Consensus Meeting on a Global Indicator to Measure Women’s Dietary Diversity

FANTA and the Food and Agriculture Organization of the United Nations (FAO) hosted a technical meeting on July 15–16, 2014, to reach consensus on a global dietary diversity indicator to use as a proxy for assessing the micronutrient adequacy of women’s diets. The meeting built on research carried out by the Women’s Dietary Diversity Project (WDDP). FANTA led the first phase of the WDDP project (from 2005–2010) to develop and validate a simple indicator to reflect the micronutrient adequacy of women’s diets. The resulting publications from this research—including seven articles published as a Special Supplement in the Journal of Nutrition. A second phase of research (2012–present), led by FAO with support from the European Union, used more data and additional analyses, with an aim to identify and propose a dichotomous indicator for global use. New results from this research will be presented and discussed at the meeting.

Meeting participants included representatives from USAID; FANTA; FAO; the Agriculture-Nutrition Community of Practice; Biodiversity International; the Department for International Development; the Bill and Melinda Gates Foundation; Demographic and Health Surveys Program; Global Alliance for Improved Nutrition; the International Food Policy Research Institute; the International Fund for Agricultural Development; International Research for Development; Iowa State University; the Pan American Health Organization; the Strengthening Partnerships, Results, and Innovations in Nutrition Globally project; Tufts University; UNICEF; University of California, Davis; the World Food Programme; and the World Bank.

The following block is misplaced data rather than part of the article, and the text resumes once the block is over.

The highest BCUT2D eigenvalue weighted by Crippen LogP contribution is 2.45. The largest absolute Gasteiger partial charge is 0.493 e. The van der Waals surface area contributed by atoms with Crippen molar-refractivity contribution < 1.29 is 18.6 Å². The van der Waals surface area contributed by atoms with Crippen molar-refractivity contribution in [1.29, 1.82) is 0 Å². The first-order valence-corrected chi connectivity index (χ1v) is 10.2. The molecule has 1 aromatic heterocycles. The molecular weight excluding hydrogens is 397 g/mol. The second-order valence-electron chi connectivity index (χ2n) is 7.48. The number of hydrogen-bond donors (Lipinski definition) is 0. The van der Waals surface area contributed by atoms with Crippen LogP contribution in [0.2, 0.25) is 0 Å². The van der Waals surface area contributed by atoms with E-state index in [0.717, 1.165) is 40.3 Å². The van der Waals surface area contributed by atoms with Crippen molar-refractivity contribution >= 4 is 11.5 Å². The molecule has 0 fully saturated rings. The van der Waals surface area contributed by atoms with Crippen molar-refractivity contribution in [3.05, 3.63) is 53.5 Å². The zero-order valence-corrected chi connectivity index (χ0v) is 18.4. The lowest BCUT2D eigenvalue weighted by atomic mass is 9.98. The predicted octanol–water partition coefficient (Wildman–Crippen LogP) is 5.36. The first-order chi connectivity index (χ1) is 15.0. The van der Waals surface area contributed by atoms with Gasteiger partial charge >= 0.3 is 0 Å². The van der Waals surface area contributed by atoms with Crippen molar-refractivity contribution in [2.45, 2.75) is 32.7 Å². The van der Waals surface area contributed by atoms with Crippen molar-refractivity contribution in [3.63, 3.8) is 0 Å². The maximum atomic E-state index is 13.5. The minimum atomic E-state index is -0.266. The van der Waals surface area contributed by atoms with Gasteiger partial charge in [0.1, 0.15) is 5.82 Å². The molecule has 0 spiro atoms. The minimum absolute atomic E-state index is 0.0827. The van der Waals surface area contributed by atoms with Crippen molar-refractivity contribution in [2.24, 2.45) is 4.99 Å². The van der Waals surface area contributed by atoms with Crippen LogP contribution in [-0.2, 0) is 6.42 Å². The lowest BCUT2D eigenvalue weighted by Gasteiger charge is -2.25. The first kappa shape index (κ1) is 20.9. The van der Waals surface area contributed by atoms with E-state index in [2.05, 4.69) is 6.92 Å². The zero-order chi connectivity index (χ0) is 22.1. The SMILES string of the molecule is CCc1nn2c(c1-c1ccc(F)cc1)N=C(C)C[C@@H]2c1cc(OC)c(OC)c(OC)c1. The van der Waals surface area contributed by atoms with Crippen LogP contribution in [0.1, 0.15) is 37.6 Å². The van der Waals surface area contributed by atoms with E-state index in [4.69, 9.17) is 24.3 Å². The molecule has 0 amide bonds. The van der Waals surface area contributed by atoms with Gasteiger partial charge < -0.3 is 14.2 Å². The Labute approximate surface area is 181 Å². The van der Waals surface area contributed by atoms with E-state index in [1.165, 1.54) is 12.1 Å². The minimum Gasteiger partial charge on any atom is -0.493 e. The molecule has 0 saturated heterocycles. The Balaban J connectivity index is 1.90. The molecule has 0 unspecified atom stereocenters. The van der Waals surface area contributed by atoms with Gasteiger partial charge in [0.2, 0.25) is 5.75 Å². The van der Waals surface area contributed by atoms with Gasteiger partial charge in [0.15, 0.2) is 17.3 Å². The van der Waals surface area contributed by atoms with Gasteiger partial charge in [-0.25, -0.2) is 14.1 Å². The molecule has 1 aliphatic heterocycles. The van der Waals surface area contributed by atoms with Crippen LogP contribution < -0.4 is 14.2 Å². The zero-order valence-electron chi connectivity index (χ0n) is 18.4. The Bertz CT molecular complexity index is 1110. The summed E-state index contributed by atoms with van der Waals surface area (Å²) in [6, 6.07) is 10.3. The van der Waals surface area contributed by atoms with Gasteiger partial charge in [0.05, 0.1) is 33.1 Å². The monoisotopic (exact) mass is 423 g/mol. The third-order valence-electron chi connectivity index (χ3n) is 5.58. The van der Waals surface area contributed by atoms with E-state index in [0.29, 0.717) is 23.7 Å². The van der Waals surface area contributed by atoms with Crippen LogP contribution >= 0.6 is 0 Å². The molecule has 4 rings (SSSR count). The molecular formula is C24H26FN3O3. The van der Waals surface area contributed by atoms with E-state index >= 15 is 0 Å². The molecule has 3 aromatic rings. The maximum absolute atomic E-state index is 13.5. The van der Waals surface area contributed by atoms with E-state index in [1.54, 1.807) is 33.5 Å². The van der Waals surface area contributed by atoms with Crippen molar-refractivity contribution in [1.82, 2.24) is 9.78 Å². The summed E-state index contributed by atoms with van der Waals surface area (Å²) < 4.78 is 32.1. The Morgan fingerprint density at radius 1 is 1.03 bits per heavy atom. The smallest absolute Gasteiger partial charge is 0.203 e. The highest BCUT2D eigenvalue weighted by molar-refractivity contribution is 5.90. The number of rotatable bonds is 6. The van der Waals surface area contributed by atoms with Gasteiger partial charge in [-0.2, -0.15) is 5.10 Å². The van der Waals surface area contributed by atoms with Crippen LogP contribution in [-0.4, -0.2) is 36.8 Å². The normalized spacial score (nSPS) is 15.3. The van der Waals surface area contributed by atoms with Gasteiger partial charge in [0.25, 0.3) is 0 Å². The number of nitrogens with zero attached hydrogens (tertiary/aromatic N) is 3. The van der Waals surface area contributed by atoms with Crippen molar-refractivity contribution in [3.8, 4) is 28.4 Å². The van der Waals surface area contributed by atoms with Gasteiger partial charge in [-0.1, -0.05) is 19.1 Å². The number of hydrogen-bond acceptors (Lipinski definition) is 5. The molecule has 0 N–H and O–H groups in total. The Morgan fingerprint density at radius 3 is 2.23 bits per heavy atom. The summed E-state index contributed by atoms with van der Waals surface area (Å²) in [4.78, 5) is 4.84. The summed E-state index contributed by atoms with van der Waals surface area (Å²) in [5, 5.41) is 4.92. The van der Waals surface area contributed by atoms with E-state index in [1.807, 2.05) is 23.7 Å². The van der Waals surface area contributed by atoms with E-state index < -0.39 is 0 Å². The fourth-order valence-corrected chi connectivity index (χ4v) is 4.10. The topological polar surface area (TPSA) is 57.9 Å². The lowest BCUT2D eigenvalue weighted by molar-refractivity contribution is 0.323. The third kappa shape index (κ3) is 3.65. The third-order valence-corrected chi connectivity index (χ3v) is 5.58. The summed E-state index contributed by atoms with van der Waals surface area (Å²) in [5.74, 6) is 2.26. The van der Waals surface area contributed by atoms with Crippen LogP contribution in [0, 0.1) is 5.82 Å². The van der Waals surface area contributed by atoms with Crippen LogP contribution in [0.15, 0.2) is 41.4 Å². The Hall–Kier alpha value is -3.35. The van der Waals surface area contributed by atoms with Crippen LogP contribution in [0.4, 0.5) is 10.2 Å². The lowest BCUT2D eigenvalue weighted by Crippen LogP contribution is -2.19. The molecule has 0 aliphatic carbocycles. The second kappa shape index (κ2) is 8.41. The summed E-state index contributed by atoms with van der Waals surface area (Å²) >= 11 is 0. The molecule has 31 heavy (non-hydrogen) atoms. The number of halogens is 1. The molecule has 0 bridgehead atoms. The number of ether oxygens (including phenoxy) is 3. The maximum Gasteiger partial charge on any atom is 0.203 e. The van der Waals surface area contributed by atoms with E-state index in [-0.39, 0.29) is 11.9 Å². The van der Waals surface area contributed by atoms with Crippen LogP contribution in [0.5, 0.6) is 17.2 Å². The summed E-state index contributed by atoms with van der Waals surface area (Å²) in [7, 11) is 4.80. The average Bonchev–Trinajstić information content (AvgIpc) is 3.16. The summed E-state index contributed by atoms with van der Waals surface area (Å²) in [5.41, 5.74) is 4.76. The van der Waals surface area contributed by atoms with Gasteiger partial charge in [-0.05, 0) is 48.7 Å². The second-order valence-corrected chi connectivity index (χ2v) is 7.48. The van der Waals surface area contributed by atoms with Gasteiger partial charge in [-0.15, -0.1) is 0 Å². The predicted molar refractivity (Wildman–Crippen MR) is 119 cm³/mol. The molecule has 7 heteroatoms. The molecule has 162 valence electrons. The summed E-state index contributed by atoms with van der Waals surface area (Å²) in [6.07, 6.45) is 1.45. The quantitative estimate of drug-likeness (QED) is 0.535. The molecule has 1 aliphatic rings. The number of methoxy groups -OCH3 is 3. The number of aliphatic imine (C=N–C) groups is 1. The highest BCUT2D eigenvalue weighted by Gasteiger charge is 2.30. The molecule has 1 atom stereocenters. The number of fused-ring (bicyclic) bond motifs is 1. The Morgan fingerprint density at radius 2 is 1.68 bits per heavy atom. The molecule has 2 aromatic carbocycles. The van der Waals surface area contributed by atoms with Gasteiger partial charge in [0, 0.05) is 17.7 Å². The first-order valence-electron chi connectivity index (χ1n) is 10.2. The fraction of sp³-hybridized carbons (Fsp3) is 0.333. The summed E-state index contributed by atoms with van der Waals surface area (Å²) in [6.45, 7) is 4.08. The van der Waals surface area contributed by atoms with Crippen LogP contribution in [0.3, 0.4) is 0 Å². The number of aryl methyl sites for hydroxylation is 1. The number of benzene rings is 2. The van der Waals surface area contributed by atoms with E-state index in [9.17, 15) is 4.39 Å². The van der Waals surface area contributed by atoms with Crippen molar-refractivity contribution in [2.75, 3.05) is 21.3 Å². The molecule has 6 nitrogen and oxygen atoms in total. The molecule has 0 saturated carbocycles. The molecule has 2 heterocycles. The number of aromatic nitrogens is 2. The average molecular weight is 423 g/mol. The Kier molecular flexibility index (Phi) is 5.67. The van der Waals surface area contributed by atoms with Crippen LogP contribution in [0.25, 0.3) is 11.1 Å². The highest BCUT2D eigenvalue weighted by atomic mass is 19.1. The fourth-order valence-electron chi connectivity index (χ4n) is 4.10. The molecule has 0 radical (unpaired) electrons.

At the meeting participants unanimously endorsed the use of a new indicator called Minimum Dietary Diversity – Women (MDD-W). The new indicator reflects consumption of at least five of ten food groups; women consuming foods from five or more of the following food groups have a greater likelihood of meeting their micronutrient needs than women consuming foods from fewer food groups.

 1. all starchy staple foods, 2. beans and peas, 3. nuts and seeds, 4. dairy, 5. flesh foods, 6. eggs, 7. Vitamin A-rich dark green leafy vegetables, 8. other vitamin A-rich vegetables and fruits, 9. other vegetables, 10. other fruits

The indicator can be generated from surveys and provides a new tool for assessment, target-setting, and advocacy. The links below provide further information on the indicator and meeting accomplishments. 

FAO Report: Moving Forward on Choosing a Standard Operational Indicator of Women’s Dietary Diversity

A4NH Blog: From the WDDS to the MDD-W: Get to Know the New Indicator for Measuring Women’s Dietary Diversity

Introducing the Minimum Dietary Diversity – Women (MDD-W) Global Dietary Diversity Indicator for Women (August 2014)

July 2014 Meeting Report and Presentations

16 July 2014

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